Recent Community Posts
Power Shut Offs May Be Coming Your Way
PG&E has confirmed that they will be implementing their PSPS (Public Safety Power Shutoff) program beginning August 18, 2021 to mitigate wild fire risk by shutting off power in high risk areas. This could affect 51,000 customers in 18 different counties.
To see if you are in an area where power may be turned off, click on the link below and enter your address:
PSPS planning map for customers (pge.com)
SERVPRO of Vacaville/Dixon/Fairfield/Davis is here to help our neighbors be prepared for any potential emergencies and can respond 24 hours a day 7 days a week in the event of a fire, flood, water or mold damage. Call us today at (707) 724-8977. We are Here to Help.
Community Resource Center Open in Response to PG&E Shutoffs
PG&E has opened a community resource center at Solano Community College's Vacaville campus for people who are impacted by the recent power shutoffs in the Solano County/Vacaville area.
The community resource center will be open August 18th and 19th, 2021 from 8am to 10pm and will provide the following services: charging stations, free wi-fi, snacks, water, ice, small medical device charging, seating and blankets and they will provide both air-conditioning and heating as needed. The facility is ADA-accessible with an ADA-accessible restroom and washing station. It will not provide electric vehicle charging stations.
The address for the center is 2001 N Village Parkway, Vacaville, California.
Large Animal/Livestock Evacuation Area
The Solano County Fairgrounds is currently activated as a large animal/livestock evacuation area for animals affected by the fires in our communities. Call Solano County Animal Control at 707-784-4733 with questions.
Housing for Small Animals Displaced in Recent Fires
The Solano County Sheriff's Office Animal Care Division is currently housing small animals for Solano County residents who were displaced by the recent fires in our communities as space is available. Call 707-784-1356 or come by 510 Clay Bank Road in Fairfield.
The Glory Hole
The Glory Hole in Lake Berryessa looks like a large sink drain.
Not too far from SERVPRO of Vacaville's doors is a unique site that is drawing a lot of visitors. Locals know it as the Glory Hole, but its official name is the Morning Glory Spillway, and simply put, it is a gigantic drain that helps release water from Lake Berryessa. The reason it is garnering so much attention is that the Glory Hole has only been used about two dozen times since it was first built in the 1950s. The Glory Hole works a lot like the drain in the side of your sink. When the water gets too high, it spills into the drain to prevent overflow. In the case of Lake Berryessa, the lake level must rise above 440 feet before water spills down into the Glory Hole. And when it does, a steady stream of visitors gather near the southern end of Lake Berryessa, near the border of Napa and Solano counties, to watch it drain. It is especially popular with Vacaville, Dixon, Winters and Davis residents since the attraction is an easy drive from all of these communities. If you haven't had a chance to make the trip to see it yet, don't worry; the Glory Hole will likely spill for a couple of months, like it did in 2017.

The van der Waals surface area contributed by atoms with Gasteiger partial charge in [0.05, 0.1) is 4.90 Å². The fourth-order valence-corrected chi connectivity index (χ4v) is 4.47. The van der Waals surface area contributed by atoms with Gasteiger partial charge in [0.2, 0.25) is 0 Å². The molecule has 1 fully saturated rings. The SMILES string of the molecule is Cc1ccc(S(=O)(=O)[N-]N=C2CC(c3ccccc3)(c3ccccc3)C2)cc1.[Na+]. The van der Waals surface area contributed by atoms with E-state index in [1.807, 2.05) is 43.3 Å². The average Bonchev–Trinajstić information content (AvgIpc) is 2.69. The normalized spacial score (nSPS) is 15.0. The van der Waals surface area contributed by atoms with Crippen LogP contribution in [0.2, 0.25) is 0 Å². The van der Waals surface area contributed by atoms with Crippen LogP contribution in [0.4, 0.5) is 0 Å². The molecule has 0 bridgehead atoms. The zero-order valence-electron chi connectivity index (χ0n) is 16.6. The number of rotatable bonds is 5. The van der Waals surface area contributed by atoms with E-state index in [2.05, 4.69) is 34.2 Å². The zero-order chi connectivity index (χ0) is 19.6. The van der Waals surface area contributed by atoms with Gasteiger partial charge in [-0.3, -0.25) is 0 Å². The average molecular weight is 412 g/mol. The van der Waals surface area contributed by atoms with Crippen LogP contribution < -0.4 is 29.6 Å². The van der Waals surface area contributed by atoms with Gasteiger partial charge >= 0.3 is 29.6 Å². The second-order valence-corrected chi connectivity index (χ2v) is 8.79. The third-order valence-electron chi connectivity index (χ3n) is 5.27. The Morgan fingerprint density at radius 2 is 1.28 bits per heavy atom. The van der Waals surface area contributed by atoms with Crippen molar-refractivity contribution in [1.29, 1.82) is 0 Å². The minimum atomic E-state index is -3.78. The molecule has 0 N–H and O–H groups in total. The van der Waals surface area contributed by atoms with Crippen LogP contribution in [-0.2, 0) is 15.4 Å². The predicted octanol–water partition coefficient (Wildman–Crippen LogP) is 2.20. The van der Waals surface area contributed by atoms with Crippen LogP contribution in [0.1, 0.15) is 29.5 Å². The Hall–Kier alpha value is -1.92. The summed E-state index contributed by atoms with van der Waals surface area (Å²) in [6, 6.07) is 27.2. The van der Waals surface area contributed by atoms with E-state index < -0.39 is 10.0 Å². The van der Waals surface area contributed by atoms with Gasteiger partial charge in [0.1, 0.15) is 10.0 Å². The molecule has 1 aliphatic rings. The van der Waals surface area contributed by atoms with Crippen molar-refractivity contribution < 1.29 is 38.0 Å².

Once water spills into the hole, it drops about 200 feet straight down into a narrowing pipe. At the bottom, the pipe takes a 90-degree turn and runs hundreds of feet to the other side of Monticello Dam. The dam holds back Putah Creek to form Lake Berryessa, which supplies water to Vacaville, Fairfield, Suisun City and Vallejo, as well as Travis Air Force Base. While most dams have a spillway to the side to manage high waters, the Monticello Dam features the less-conventional Glory Hole, making it unique and a popular tourist stop at this time of year. Be sure to visit it while you still can!
Thanks to a new website, fire officials are getting some help in locating the exact source of fires from a network of high-definition cameras sprinkled around California. Seventeen cameras are now being added to that network in the North Bay, a part of the state that has recently become synonymous with devastating wildfires.
By logging onto alertwildfire.org, fire officials will be able to zoom in on plumes of smoke and get a reading on its direction. This will help firefighters and emergency responders to see, locate and confirm fires, quickly scale fire resources up or down to respond appropriately, to study how the fire behaves until it ultimately is contained, and to help conduct evacuations.
Longer periods of drought have contributed to an increased likelihood of devastating wildfires with tornado-like tendencies that allow fires to jump large rivers and traditional fire barriers. This was driven home once again by the fires in Butte County in November, which destroyed some 14,000 homes including the entire community of Paradise. SERVPRO of Vacaville helped several homeowners whose homes survived the fire storm, but wished more homes could have been saved. It is our hope that the new camera system will help detect the source of future wildfires and decrease their devastation for homeowners in all of California.